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User Tips

This file contains a few miscellaneous Aurora user tips which you may
wish to review. For complete documentation on how to install and use
Aurora, see the Users Guide (User.dox). Note that any key definitions
shown here are the Aurora-style defaults.

Basic Configuration
The editor should always be installed in an empty directory. Never
mix files from different editor versions.

Whenever you make a change to any of the editor configuration files

(such as Config.aml, Kbd.aml, Menu.aml, etc.), you must execute the
'recompile' command ('Recompile the editor' <alt f2> on the Set menu)
for your changes to take effect.

If you prefer to start Aurora by another name, you can simply rename
the file A.exe to whatever you wish (such as E.exe). Do not rename
any other files distributed with the editor.

You can re-install Aurora by selecting Full Installation from the

Macro List on the Macro menu.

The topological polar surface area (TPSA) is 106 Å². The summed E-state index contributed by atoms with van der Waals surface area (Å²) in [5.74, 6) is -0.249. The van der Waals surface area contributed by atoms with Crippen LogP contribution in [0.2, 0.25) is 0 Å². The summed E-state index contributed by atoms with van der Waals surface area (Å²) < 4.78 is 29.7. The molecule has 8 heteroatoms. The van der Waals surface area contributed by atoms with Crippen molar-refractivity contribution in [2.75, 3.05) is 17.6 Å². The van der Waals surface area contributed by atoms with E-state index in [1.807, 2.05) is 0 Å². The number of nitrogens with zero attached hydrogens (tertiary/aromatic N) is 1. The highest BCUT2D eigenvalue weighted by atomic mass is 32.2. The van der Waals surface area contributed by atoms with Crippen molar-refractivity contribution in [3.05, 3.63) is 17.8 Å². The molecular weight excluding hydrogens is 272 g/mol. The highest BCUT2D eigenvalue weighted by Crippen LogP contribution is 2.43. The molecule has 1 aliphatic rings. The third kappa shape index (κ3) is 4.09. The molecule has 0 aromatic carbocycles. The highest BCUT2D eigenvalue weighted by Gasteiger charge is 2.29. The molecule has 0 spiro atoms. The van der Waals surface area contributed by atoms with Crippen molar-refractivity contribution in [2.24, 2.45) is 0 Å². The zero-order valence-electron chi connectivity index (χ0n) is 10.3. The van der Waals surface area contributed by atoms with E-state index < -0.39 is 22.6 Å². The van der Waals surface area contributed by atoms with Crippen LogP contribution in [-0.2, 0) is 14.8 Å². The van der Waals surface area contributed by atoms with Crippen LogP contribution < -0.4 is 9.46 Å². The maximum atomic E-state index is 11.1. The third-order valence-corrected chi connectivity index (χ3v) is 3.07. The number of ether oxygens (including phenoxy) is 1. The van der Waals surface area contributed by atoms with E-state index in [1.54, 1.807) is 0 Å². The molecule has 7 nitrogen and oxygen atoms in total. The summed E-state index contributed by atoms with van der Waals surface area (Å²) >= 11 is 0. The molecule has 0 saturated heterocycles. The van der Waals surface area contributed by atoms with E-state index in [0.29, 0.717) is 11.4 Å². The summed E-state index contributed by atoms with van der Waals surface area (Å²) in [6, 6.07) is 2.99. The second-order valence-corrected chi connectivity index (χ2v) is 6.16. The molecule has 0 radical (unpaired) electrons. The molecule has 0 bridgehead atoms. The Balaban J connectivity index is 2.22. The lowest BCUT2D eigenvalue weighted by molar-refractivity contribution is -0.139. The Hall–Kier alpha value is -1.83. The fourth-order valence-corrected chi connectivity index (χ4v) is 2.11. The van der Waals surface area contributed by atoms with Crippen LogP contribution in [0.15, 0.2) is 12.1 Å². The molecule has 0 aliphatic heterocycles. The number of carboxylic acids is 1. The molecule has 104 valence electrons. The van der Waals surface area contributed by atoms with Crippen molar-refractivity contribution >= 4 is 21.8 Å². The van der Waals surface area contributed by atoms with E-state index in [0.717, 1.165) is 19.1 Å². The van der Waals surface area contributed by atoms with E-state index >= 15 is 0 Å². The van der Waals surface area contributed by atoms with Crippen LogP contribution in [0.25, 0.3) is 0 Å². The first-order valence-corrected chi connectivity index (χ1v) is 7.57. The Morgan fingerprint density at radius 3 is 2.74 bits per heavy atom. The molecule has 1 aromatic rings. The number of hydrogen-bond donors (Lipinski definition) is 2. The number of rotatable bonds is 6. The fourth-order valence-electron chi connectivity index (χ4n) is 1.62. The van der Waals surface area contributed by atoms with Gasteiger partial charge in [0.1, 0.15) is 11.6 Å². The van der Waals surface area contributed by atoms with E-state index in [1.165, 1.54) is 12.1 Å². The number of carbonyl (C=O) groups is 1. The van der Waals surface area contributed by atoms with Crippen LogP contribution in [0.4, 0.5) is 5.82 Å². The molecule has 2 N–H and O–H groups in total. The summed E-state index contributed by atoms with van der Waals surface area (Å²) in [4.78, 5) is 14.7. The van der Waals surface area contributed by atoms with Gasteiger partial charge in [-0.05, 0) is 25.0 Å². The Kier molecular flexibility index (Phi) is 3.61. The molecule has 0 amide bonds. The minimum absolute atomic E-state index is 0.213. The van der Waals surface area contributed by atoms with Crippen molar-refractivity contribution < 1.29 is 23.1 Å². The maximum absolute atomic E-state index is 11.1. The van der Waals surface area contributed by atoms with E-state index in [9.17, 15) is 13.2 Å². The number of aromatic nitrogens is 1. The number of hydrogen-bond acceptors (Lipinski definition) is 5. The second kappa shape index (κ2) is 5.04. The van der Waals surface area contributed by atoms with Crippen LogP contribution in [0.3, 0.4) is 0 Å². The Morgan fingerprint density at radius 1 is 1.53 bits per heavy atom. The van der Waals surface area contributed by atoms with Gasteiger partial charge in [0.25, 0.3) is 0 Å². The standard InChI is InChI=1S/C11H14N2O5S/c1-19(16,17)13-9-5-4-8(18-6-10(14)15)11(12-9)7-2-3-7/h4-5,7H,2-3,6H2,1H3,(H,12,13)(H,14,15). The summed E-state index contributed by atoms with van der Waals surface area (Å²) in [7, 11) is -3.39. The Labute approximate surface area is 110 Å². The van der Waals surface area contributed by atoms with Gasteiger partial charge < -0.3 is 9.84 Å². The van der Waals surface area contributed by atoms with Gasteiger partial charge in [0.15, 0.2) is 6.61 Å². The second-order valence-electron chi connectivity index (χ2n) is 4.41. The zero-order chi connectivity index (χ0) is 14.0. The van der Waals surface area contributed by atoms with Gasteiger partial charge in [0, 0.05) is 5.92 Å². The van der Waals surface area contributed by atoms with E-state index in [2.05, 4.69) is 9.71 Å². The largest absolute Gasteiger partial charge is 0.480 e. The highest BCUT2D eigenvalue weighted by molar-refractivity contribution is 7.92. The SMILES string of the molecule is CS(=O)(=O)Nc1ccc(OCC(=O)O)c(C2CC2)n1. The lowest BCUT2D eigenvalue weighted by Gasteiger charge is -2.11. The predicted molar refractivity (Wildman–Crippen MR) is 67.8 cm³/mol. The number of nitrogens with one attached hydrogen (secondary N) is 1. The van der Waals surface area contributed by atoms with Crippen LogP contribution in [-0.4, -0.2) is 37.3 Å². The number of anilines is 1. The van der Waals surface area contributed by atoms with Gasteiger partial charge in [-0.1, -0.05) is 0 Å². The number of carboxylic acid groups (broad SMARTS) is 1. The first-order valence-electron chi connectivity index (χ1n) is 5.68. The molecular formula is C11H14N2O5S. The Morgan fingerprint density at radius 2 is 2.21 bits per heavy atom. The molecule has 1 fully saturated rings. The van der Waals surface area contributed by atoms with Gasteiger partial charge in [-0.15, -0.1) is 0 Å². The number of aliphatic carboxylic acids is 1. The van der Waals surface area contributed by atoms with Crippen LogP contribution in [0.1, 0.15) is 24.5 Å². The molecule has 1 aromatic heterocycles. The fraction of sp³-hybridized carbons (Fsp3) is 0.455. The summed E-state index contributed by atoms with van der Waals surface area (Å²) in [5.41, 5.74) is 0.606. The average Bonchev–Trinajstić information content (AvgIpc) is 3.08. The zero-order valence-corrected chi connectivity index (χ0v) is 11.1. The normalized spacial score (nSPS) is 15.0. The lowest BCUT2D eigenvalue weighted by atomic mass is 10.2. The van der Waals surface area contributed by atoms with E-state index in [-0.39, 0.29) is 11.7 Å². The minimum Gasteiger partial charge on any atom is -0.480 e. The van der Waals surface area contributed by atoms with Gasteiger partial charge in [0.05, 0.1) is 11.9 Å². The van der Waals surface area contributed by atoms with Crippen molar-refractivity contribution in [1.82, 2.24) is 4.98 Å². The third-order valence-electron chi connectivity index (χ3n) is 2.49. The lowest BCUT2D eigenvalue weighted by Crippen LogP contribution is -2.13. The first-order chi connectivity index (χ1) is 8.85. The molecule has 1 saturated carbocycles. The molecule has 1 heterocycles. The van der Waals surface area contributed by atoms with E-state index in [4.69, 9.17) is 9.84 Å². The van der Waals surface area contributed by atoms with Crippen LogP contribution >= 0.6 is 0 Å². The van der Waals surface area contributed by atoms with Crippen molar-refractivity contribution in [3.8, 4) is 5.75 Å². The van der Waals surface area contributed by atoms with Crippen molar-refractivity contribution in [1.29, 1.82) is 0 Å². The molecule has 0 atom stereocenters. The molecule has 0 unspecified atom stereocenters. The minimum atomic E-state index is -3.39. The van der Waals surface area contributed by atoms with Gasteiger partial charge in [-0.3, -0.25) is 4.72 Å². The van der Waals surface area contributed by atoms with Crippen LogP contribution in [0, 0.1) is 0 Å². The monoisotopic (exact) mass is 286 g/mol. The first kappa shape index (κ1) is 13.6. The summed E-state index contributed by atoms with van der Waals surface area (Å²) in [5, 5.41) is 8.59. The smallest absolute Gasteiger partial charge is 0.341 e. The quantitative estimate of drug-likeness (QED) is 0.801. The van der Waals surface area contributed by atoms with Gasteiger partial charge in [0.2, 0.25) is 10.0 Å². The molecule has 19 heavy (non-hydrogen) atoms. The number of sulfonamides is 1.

The Keyboard
When adding new key definitions to Kbd.aml, be sure to place each
definition in the appropriate 'object' for the window in which you
would like the key to be active. For most editing key definitions,
this will be the 'edit' object.

If you have added or changed keyboard definitions, you will probably

also want to change any Menu definitions which show the old keys.

To prevent the editor from using the keypad <grey/>, <grey*>,

<grey->, and <grey+> keys as function keys, remove option 'g' from
'kbdoptions' in System.aml.

To execute a key or macro function from the Dos command line, use the
'-e' command line option. Key or event names must be enclosed in
double quotes. For example:

C>a -emymacro
// executes the function 'mymacro' after the editor is started

C>a -e"<shift f1>" -e"<alt =>"

// simulates <shift f1>, <alt => after the editor is started

The Mouse
If scrolling is too fast when using the mouse, change the Scroll
Delay on the Mouse Options dialog box to a higher value.